Bartleby, the Carpenter; Bartleby the King of Pop: The Inevitability of Jesus and Michael Jackson

Michael Jackson died in 2009.  This post is from 2013. 

I enjoyed this recent post from Wandering Mirages about the eponymous hero (or something) of Herman Melville’s Bartleby, the Scrivener.   Wandering Mirages concludes that Bartleby is all things at once:

But, in the end, in the tragic and evasive end, the novella had proved itself to be anything but simple and he was none of this and all of this, of course. He was probably the essential human present in the most inscrutable of strangers, in the inner life of the other. He might also be the scion of capitalism, a representation of its many wonders, and an idle. early sacrifice at the altar of pacifism and non-violence. He was some mysterious combination of the heroic and the ironic, and the rest too, in all probability – of the incongruous and the inevitable. A Gandhi without an audience.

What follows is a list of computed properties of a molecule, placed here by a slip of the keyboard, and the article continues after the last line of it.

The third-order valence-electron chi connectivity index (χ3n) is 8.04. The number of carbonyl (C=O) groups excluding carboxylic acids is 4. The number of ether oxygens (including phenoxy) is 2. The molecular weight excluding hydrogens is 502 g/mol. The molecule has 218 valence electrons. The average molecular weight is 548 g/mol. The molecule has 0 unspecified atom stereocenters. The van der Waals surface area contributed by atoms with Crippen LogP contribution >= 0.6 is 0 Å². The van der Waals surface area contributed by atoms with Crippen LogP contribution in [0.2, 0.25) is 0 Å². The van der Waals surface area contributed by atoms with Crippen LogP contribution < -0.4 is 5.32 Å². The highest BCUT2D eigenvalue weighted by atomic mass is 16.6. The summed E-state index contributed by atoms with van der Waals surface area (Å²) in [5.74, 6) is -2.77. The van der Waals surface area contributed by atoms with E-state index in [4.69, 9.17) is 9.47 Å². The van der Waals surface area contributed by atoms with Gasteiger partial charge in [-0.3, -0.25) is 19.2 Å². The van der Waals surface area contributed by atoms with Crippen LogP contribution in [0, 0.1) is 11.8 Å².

Just before Christmas, I was talking with a friend about Michael Jackson.  I’ve been trying to put into words exactly how it is that Michael Jackson’s later life and death were in certain ways inevitable: that somehow, Michael Jackson is precisely what we do to people in the pop age, the age of celebrity cults and ever-massive media.  (Ever-massive is incorrect, but I like the way it sounds.)  Michael Jackson is our Joker: he was formed by the dynamics of his family and then by the pathologies of the second half of the 20th century. We’re not entirely at fault:  the machinations have been moving since the printing press, since cuneiform.  But in another way, MJ died for our sins as much as his.  Everything odd or evil  about him was leavened with the grist of our corporate fascinations: in whiteness, in youth, in being thin, in being rich, in child stardom, in the facilities of fame, of fortune over health.  That he was born black and poor in 1958 in Gary, Indiana is essential: none as gifted or as tortured would emerge from white suburban basements. Jackson’s migration from black to white was, he said, genetic, but it was also an indictment of our racist predilections and expectations of goodness and beauty.  The man who transcended the color barrier on MTV and in popular music more than anyone before him was black, and we demanded greater whiteness.  He obliged.  Abused in youth and adolescence, this eighth child of the Jackson clan knew a thing about survival, keeping peace, being poor and not wanting to go back, about the weight of family needs and expectations.  Unlike our Bartleby, Michael did what he was told.  It killed him anyway.